Last night Fiddlehead Theatre opened the Boston area premiere of the new musical, A LITTLE PRINCESS, (playing through Dec. 8th) at the historic Strand Theatre. You have to give producer/director Meg Fofonoff credit for trying to remedy the sound system which almost sank her production of RAGTIME at the Strand last year. This year two enormous eight foot speakers flank the stage, aimed squarely at the audience.
We (two reviewers) were seated, alas, directly in front of the stage right speaker (I presume the stage left section had the same problem), where a wall of sound which would have daunted even Phil Spector, almost deafened us. Why the reviewers weren’t all seated in the center section is beyond me! Where we were, you couldn’t make out dialogue, let alone lyrics. And the orchestra merely sounded bombastic.
We’re no dopes. At intermission we moved to the back of the center section, which was quite an improvement, although not perfect by any means. Fuzzy reverb still hampered the dialogue but your ears got used to it. This got me to thinking. I recently saw the Actors’ Shakespeare production of Romeo and Juliet at the Strand and none of the actors wore mics. If you could hear them, why not have singers without microphones?
I’ve read the Frances Hodgson Burnett book and seen the non-musical A LITTLE PRINCESS numerous times at Wheelock Family Theatre, so I’m pretty familiar with the story. The Brian Crawley/ Andrew Lippa musical naturally expands on certain elements but to my surprise, a good deal of the story is completely changed, including substituting Africa for India (so they can capitalize on Lion King dancing and chanting, no doubt).
The headmistress role (of the English school where Sara Crewe is sent while father is away) has been enlarged so she can become an ersatz Miss Hannigan and some of the less fortunate girls can experience the “hard knock life.” Later on at a lavish party (where she’s dressed in voluminous green) she gets her comeuppance via a writhing “African” trance, and I thought surely she would scream “I’m melting” and fall to the ground.
Captain Crewe’s travails have been completely altered, not to mention that Crawley’s book for the musical has jettisoned the heart rending conclusion of the original when Sara finds her father alive but broken in a military hospital. In this version, their faithful servant warns Sara that imprisonment has changed him, then up he pops out of nowhere in fine fettle, looking just as spiffy as when he left, decked out in his smart Major General garb! (Crawley and Lippa throw in a funny Gilbert & Sullivan number with father as the very model of you-know-who!) I’m a pushover for G&S and when you bring on Queen Victoria, I’m in heaven!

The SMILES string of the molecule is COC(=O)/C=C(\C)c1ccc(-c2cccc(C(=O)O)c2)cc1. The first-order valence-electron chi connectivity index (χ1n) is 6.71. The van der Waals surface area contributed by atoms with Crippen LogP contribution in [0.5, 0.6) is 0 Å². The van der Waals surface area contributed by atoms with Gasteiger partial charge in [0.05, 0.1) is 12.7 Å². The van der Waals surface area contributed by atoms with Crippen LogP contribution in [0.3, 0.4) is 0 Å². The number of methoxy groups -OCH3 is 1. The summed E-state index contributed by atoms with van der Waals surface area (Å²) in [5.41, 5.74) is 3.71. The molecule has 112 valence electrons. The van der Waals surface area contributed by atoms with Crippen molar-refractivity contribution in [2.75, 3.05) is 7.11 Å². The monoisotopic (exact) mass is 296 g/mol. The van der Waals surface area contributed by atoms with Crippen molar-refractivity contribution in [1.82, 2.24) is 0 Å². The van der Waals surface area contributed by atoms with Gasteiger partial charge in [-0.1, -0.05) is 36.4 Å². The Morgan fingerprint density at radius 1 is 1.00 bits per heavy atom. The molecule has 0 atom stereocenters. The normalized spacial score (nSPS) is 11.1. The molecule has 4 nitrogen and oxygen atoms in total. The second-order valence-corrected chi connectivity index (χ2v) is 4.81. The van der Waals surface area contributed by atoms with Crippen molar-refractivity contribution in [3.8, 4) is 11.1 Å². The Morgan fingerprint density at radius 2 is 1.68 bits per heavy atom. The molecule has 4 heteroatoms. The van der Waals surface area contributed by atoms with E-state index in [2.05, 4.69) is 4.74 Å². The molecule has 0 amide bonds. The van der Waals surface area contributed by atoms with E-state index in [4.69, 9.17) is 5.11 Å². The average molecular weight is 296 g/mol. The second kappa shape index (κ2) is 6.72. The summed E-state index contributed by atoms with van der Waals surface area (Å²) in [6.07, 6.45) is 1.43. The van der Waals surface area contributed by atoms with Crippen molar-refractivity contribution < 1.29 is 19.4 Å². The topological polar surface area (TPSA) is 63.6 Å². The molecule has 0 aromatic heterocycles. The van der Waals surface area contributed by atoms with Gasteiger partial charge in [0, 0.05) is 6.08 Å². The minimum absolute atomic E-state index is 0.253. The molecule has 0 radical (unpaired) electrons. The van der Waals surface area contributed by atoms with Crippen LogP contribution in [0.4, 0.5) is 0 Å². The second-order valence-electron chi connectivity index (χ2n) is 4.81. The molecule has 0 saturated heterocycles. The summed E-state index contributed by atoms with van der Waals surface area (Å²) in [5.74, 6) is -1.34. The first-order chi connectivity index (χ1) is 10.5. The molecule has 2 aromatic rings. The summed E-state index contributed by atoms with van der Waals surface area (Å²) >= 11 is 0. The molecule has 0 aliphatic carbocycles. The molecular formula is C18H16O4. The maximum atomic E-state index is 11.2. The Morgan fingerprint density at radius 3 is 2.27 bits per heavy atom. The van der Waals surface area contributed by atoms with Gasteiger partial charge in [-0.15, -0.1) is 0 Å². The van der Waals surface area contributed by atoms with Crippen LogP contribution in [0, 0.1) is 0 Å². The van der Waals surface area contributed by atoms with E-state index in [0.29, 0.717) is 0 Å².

The pleasant music will remind you of Les Miz and Sweeney Todd and Annie with a touch of Christmas cheer thrown in which isn’t bad, mind you….but the lyrics are another matter. This is a show of easy rhymes: “Savor it” rhymes with “favorite,” and “able” rhymes with “table” but if you didn’t have the formidable Shana Dirik to make the “Lucky” song work (twice yet!) you’d be up the creek: “I’m unlucky..[but] …She’s lucky…Worse than that, she’s plucky.”
Lucky, as well, for Fiddlehead was casting Sirena Abalian in the title role. She’s a pro. She sings beautifully and she holds the show together, not an easy proposition when scenes in Africa and England are staged simultaneously (in Sara Crewe’s imagination) but it looks to us like everyone is incongruously in the same place. The two worlds are not well enough differentiated for an audience to grasp the dramatic concept. I know the story and I was confused.
An opening night gremlin may account for the cringe worthy piccolo and horn in Balint Varga’s orchestra and the clumsy dancing, but not for the uninspired choreography. Anthony Phelps’ evocative set (especially the rooftops for Sara’s escape) gives the show character and several performances supply much needed polish: In addition to Abalian and Dirik, Jared Dixon radiates nobility as faithful servant/friend to father (Jared Triolo), Aubin Wise adds mystery as the priestess, Bridget Bierne provides whimsy as the headmistress’ flighty sister and Liliane Klein as Queen Victoria is a treat.